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Washington From the Inside

Ex-Rep. Coburn’s Book Addresses Capitol Hill’s ‘Breach of Trust’

Former Oklahoma Rep. Tom Coburn (R) had just delivered a baby girl when it came time to do an interview for his new book “Breach of Trust: How Washington Turns Outsiders into Insiders.” An obstetrician in civilian life — though he delivered more than 400 babies during his tenure in Congress — Coburn becomes a pastor passionate in preaching for salvation when it comes to the government’s problems.

But instead of the Bible, Coburn preaches the gospel of the Constitution: “There are more people in Washington addicted to power than doing the right thing — and the right thing is following the Constitution.”

The father of three had never considered running for political office and thought that as “a family physician in Muskogee, Okla., it seemed ludicrous.” However, Coburn said he believes voters need to “put people in [office] who aren’t interested in staying there.”

Coburn writes that he decided to take the chance in 1994 after waking up one morning “with the sudden realization that I should run for Congress.”

He won 52 percent to 48 percent against Virgil Cooper, a 71-year-old retired schoolteacher who had managed to beat 16-year incumbent Rep. Mike Synar (D) in the primary.

Thirteen Republicans, including Coburn, ran in 1994 with the commitment of limiting their service to three terms. In those six years, Coburn says he realized the full extent of the government’s breach of trust with the public. He conceived the idea for the book six months before his final term ended in 2000 and enlisted the help of his press secretary, John Hart, who now serves as deputy chief of staff and communications director for Rep. Jim DeMint (R-S.C.).

“I thought it was an important thing to do for two reasons: One, it put down on paper the problems I saw [in Congress] and two, it was a way to let out my frustrations,” Coburn said.

As one of 73 Republican freshmen elected to the House in 1994 under then-Speaker Newt Gingrich’s (R-Ga.) “Contract with America,” Coburn came to “storm the castle” (as his first chapter is titled) and create a revolution.

Yet, “we did not anticipate how difficult it would be for Republicans to put the genie of big government back in its bottle,” he wrote in the third chapter, “The Culture of Washington.”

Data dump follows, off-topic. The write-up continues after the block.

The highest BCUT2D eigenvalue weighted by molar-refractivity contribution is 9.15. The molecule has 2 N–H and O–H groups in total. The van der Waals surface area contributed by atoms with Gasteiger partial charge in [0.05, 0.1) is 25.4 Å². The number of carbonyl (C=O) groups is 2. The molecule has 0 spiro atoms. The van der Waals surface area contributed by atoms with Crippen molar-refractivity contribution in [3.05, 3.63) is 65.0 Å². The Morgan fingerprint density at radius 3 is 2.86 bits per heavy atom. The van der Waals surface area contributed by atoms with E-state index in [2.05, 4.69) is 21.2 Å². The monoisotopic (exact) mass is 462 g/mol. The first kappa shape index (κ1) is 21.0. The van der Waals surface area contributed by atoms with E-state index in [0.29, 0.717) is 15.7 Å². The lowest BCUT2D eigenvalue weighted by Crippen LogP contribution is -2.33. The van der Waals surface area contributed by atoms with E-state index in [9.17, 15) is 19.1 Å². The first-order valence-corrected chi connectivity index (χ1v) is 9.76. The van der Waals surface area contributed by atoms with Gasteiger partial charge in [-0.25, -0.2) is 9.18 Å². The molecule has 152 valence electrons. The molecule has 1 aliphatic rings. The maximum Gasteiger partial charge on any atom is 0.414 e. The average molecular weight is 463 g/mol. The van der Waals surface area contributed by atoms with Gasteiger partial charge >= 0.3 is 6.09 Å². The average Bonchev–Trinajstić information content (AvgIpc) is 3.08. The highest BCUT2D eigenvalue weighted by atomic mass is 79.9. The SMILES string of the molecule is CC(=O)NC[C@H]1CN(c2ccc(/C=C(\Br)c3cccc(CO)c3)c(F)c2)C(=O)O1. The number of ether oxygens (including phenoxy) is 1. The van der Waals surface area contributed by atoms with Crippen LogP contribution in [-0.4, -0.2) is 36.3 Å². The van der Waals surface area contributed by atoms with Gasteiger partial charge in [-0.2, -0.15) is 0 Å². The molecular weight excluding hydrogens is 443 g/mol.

His book chronicles his personal encounters with the government in terms of actual events, votes and private meetings. The book opens with Coburn en route to a meeting with Speaker Dennis Hastert (R-Ill.). Then-Senate Majority Leader Trent Lott (R-Miss.) pops his head into the meeting to discuss funding for F-22 fighter planes with Hastert. Coburn takes the opportunity to urge fiscal restraint to the big dogs of the Republican leadership.

“After I finished my speech,” Coburn writes, “Lott looked at me, rested his chin on his hand, and said in his Mississippi baritone drawl: ‘Well, I’ve got an election coming up in 2000. After that we can have a good government.’”

Coburn later notes that Lott’s reaction “was the norm, not the exception” and continues to describe the sins of the government in terms of political careerism, “the self-centered philosophy of governing to win the next election above all else.”

Coburn doesn’t blame the failed Contract with America on the naivete of the freshman revolutionaries, but on the leadership who were more concerned with their own re-elections.

“I thought we could have changed more [but] we had failed leadership,” Coburn said. “If only [then-Sen.] Bob Dole and Newt Gingrich had not caved in on the government shutdown.”

What Coburn drives home in his book is that the majority of the Members of Congress have succumbed to the pursuit of power.

“I believe you come to a point in time in Washington when you start thinking more about yourself than your constituents,” Coburn said. “It’s natural human behavior.”

Coburn has not left the limelight of public service. He serves on the Presidential Advisory Council on HIV/AIDS — an unpaid position — and is chairman of Americans for Limited Government, an advocacy group.

Coburn hopes that his book reaches enough people who will demand change.

“The people can change what happens in Washington … [and] I’m going to dedicate the rest of my lifetime in making people aware of the problems.”

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